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Breast

Breast Reconstruction

Reconstruction of the breast following breast removal is performed to create a soft, natural looking breast for a woman who has suffered cancer or other disease. Breast reconstruction can be performed immediately following mastectomy or at a later time. For many women, breast reconstruction offers the chance to look like themselves again and to regain the confidence they may have lost due to breast removal. Breast reconstruction can be performed using the patient's own tissue or using a saline or silicone filled implant. Dr. de Ramon is able to determine with the patient, the general surgeon and the oncologist the best option for reconstruction.

 

There are many things to consider prior to having breast reconstruction performed by Dr. de Ramon:

 

Breast reconstruction is covered by all health insurance plans as are procedures to restore and achieve symmetry on the other breast. Dr. de Ramon's specially trained patient care coordinator will work with you to obtain coverage for the procedure.

 

During a consultation, Dr. de Ramon will review your history and operative notes (please forward these to our office prior to your appointment). A discussion of the reconstructive options and surgical plan will be performed as well as an exam. A second consultation is recommended so final questions can be answered and a surgical plan refined. Dr. de Ramon will also discuss your case with your other surgeons and oncologist to develop the best care plan for you. Only when you are comfortable with the reconstructive plan recommended will you be scheduled for surgery. Although reconstruction can be a lengthy process, it is a great way to look and feel like your old self. Many of our patients are willing to discuss their experience through the process.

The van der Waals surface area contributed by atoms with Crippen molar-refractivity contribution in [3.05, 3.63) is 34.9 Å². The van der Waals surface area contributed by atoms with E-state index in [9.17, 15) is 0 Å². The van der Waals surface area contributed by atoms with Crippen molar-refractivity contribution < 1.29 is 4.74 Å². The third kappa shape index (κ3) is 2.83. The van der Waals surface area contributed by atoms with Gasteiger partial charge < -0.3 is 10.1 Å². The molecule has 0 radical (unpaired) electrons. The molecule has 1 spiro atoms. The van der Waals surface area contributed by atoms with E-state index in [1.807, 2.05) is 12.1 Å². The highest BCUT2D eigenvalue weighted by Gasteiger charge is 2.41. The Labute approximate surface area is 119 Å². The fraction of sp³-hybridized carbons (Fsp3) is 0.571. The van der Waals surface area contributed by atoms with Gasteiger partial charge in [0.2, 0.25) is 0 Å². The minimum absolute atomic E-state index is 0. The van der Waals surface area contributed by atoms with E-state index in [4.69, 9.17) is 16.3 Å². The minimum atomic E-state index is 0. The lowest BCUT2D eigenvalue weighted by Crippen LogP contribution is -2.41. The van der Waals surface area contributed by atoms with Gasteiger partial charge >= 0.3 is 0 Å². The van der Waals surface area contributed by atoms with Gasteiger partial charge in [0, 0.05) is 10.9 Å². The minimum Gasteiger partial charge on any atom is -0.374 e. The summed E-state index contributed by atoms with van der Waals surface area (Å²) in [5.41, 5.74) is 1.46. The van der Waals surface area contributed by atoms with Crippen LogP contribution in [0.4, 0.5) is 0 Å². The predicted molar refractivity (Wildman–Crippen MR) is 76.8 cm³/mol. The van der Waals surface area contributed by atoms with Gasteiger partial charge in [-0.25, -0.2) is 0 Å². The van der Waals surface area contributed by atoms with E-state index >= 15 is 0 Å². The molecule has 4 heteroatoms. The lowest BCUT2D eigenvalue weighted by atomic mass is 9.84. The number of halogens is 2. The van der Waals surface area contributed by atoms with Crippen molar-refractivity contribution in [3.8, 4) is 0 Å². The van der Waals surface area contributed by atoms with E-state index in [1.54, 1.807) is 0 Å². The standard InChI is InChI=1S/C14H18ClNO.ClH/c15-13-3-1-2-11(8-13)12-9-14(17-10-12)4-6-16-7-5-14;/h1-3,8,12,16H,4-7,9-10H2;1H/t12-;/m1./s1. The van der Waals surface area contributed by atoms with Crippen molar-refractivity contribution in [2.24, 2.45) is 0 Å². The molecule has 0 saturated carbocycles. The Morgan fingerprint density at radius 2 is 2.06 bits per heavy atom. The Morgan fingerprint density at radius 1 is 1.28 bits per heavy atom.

Dr. de Ramon also offers a post-operative pain pump which is inserted into the surgical area to reduce pain and reduce the need for post-operative pain medication and utilizes the harmonic scalpel. Dr. de Ramon is one of the first plastic surgeons in the nation to be trained in the plastic surgical uses of the harmonic scalpel. Incorporating this new technology into breast reconstruction has dramatically decreased post op swelling and the use of drains. This also means faster recovery. Advances in suture technique and technology have also allowed Dr. de Ramon to minimize patients' general anesthesia time.

 

Our other breast plastic surgery options:

 

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By Lisa Barclay

 

Breast cancer. It is the leading cancer diagnosed in women in America. This year, it will affect the lives of more than 180,000 women for the first time - and end the lives of 40,000 more. Thanks to proactive efforts like National Breast Cancer Awareness Month celebrated in October, the disease doesn't automatically mean a death sentence. However, the impact breast cancer has on the lives of its victims is arguably life altering - and not easily erased.

 

In this article, we will share the experiences of five women who have survived the disease, as well as the expertise of several American Society of Plastic Surgeons (ASPS) members who specialize in breast reconstruction after breast cancer. It is our hope that the information presented in this article will serve as a valuable resource in your journey through breast cancer treatment and recovery.

 

A Diagnosis of Cancer